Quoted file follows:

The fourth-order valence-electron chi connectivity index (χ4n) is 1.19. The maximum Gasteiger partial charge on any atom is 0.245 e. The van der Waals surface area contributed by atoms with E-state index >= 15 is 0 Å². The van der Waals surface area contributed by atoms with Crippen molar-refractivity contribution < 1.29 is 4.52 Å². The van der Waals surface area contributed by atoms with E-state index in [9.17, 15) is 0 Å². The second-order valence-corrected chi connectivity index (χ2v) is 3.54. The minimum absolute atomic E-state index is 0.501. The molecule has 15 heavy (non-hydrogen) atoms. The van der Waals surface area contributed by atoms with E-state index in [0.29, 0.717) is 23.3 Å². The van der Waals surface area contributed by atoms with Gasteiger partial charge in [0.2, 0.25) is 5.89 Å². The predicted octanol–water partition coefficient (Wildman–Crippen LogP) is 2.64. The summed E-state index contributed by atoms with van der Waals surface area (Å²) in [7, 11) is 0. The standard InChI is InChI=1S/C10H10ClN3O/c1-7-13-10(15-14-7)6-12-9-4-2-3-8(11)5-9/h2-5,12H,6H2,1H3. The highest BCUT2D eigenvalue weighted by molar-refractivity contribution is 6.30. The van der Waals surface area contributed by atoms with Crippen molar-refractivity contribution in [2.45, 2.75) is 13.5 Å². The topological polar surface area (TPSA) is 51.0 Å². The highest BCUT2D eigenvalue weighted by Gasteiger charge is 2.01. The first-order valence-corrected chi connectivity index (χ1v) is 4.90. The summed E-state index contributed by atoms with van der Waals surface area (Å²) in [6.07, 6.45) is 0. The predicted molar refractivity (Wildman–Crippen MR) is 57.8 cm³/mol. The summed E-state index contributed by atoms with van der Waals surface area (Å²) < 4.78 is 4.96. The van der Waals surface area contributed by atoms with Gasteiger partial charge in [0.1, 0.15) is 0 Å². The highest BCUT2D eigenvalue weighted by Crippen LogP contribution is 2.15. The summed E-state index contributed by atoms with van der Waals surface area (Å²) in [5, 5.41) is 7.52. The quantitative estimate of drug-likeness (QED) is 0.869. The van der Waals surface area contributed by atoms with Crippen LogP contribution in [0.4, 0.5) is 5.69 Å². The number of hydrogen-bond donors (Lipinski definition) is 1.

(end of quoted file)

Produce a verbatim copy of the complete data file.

The fourth-order valence-electron chi connectivity index (χ4n) is 1.19. The maximum Gasteiger partial charge on any atom is 0.245 e. The van der Waals surface area contributed by atoms with E-state index >= 15 is 0 Å². The van der Waals surface area contributed by atoms with Crippen molar-refractivity contribution < 1.29 is 4.52 Å². The van der Waals surface area contributed by atoms with E-state index in [9.17, 15) is 0 Å². The second-order valence-corrected chi connectivity index (χ2v) is 3.54. The minimum absolute atomic E-state index is 0.501. The molecule has 15 heavy (non-hydrogen) atoms. The van der Waals surface area contributed by atoms with E-state index in [0.29, 0.717) is 23.3 Å². The van der Waals surface area contributed by atoms with Gasteiger partial charge in [0.2, 0.25) is 5.89 Å². The predicted octanol–water partition coefficient (Wildman–Crippen LogP) is 2.64. The summed E-state index contributed by atoms with van der Waals surface area (Å²) in [7, 11) is 0. The standard InChI is InChI=1S/C10H10ClN3O/c1-7-13-10(15-14-7)6-12-9-4-2-3-8(11)5-9/h2-5,12H,6H2,1H3. The highest BCUT2D eigenvalue weighted by molar-refractivity contribution is 6.30. The van der Waals surface area contributed by atoms with Crippen molar-refractivity contribution in [2.45, 2.75) is 13.5 Å². The topological polar surface area (TPSA) is 51.0 Å². The highest BCUT2D eigenvalue weighted by Gasteiger charge is 2.01. The first-order valence-corrected chi connectivity index (χ1v) is 4.90. The summed E-state index contributed by atoms with van der Waals surface area (Å²) in [6.07, 6.45) is 0. The predicted molar refractivity (Wildman–Crippen MR) is 57.8 cm³/mol. The summed E-state index contributed by atoms with van der Waals surface area (Å²) < 4.78 is 4.96. The van der Waals surface area contributed by atoms with Gasteiger partial charge in [0.1, 0.15) is 0 Å². The highest BCUT2D eigenvalue weighted by Crippen LogP contribution is 2.15. The summed E-state index contributed by atoms with van der Waals surface area (Å²) in [5, 5.41) is 7.52. The quantitative estimate of drug-likeness (QED) is 0.869. The van der Waals surface area contributed by atoms with Crippen LogP contribution in [0.4, 0.5) is 5.69 Å². The number of hydrogen-bond donors (Lipinski definition) is 1.